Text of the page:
In the best of ways, digital portraiture is posing some problems. Challenging the notion and definition of an art form that is still closely associated with painting or still photography, digital media is evolving the face of portraiture.
‘At present, as so many of us filter our own lives and identity through the prism of social media, the digital or computer-generated portrait has never been more relevant,’ says Rosie Broadley, Associate Curator at London’s National Portrait Gallery, where digital commissions have included a representation of architect Zaha Hadid by Michael Craig-Martin in which algorithms generate changes in the image, and Sam Taylor-Wood’s 2004 film of David Beckham.
Last year, British artist Kyle Lambert caused a viral stir, with a portrait of Morgan Freeman created entirely by fingertip: on an iPad, with 285,000 brushstrokes over 200 hours. A video that charted the making of the portrait inspired exclamations of awe from numerous media outlets, as well as questions about the authenticity of Lambert’s work or whether it could be classed as photorealistic ‘cheating’. Is the fact that this level of true-to-life detail can be achieved on a tablet – still by hand, but requiring mastery of computer effects instead of the ability to mix shades of paint – less impressive than an identical portrait created with a brush? Is the eye of the artist more praiseworthy upon the creation of a tangible, rather than digital, masterpiece?
In a chapter on the 20th century, James Hall, author of the forthcoming tome The Self-Portrait: A Cultural History, discusses the face being upstaged in recent decades by the body. ‘Once portraitists and self-portraitists start to include more of the body and de-throne the face, it becomes, in a strange way, more anonymous’, he argues.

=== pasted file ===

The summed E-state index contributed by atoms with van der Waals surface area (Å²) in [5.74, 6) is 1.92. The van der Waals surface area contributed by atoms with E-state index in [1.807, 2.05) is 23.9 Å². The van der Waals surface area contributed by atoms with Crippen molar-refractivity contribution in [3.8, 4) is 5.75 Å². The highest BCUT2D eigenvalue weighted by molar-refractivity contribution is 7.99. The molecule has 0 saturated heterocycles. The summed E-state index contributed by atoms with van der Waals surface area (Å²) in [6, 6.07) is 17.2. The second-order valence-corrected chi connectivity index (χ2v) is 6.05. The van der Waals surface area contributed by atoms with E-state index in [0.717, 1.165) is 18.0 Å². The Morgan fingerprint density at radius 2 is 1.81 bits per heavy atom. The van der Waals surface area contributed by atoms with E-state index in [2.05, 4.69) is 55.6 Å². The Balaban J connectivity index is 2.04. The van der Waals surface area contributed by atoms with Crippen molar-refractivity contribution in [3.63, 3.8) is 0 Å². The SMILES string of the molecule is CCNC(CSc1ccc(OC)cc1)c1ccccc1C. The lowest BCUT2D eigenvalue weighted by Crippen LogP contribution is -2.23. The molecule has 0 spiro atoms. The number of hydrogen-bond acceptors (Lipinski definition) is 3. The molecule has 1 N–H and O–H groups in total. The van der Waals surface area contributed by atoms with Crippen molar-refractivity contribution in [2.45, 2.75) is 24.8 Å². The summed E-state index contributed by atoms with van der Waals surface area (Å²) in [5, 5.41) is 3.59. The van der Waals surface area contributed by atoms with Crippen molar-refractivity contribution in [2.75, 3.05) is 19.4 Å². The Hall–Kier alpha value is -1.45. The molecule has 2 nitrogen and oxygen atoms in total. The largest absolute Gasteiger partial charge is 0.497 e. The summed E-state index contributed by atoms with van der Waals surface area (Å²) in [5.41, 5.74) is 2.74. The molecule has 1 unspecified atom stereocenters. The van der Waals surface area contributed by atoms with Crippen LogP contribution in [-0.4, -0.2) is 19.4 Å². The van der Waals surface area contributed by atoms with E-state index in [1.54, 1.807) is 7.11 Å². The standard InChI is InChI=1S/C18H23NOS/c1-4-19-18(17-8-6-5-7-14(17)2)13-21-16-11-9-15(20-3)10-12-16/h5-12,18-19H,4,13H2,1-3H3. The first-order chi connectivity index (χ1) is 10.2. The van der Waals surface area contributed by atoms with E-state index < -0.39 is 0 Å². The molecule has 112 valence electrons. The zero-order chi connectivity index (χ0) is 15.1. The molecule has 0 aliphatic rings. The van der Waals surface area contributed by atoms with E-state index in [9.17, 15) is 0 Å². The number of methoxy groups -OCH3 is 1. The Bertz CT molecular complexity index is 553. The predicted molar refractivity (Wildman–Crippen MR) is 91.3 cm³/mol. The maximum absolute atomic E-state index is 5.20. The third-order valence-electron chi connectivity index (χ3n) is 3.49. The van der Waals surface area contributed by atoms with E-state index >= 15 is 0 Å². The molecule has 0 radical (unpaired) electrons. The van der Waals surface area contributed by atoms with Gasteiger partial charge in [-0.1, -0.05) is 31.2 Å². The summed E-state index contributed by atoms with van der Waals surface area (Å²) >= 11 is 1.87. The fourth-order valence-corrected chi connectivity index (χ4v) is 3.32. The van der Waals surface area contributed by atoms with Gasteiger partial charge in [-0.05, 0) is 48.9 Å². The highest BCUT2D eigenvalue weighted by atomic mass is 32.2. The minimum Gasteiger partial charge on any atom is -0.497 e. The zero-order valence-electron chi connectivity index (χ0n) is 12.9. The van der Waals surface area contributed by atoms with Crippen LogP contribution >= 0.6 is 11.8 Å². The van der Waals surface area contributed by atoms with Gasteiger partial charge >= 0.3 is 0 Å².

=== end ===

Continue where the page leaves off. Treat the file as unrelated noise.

Video portraiture, however, offers a particularly convincing rebuttal. American artist David Michalek, for instance, directs the manipulation of time, creating intensely personal video tableaux that might be 10 minutes or an hour long. His sitters – or perhaps more appropriately, movers – have ranged from esteemed ballet dancers to Alan Rickman, the subject of a dramatic 8-minute scene created using ultra high-speed HD cameras, filmed over 10 to 15 seconds. His work has been shown in Trafalgar Square, but Michalek also assembles stages and scripts for private clients. For collectors facing a digital dilemma, artists who work to commission present a key opportunity.
‘It is no news that we are growing more and more disconnected from each other on a face to face basis,’ says Matthu Placek, whose work explores technology and how its advancement affects human interactions. Employing both one-take cinematography and 3D cinematography in works such as 130919 • A Portrait of Marina Abramovic, Placek sees his methods as ‘the closest possible way I can imagine to introduce a person to a viewer. The subject is tangible, confrontational, exposed and vulnerable.’
For such works, curatorial challenges range from figuring out how to project a video file onto an appropriately sized and placed screen, to anticipating how display components will become outdated as technology develops.
‘It’s not just the eyes following you round a room, it’s actually the whole body literally following you round the room,’ describes Hall. But can these stirring new art forms and their ability to interact, move and transform pose any threat to the kingpin, painting?
‘It may be that the proliferation of images in the media, particularly online, gives painting and sculpture the opportunity to represent something different, beyond rather than in the wake of new technology,’ suggests Broadley. ‘All portraits, including digital, are an artist’s interpretation of a sitter, but a painting will always be imbued with so much of artist’s own energy that it is never simply a likeness, and always entirely unique.’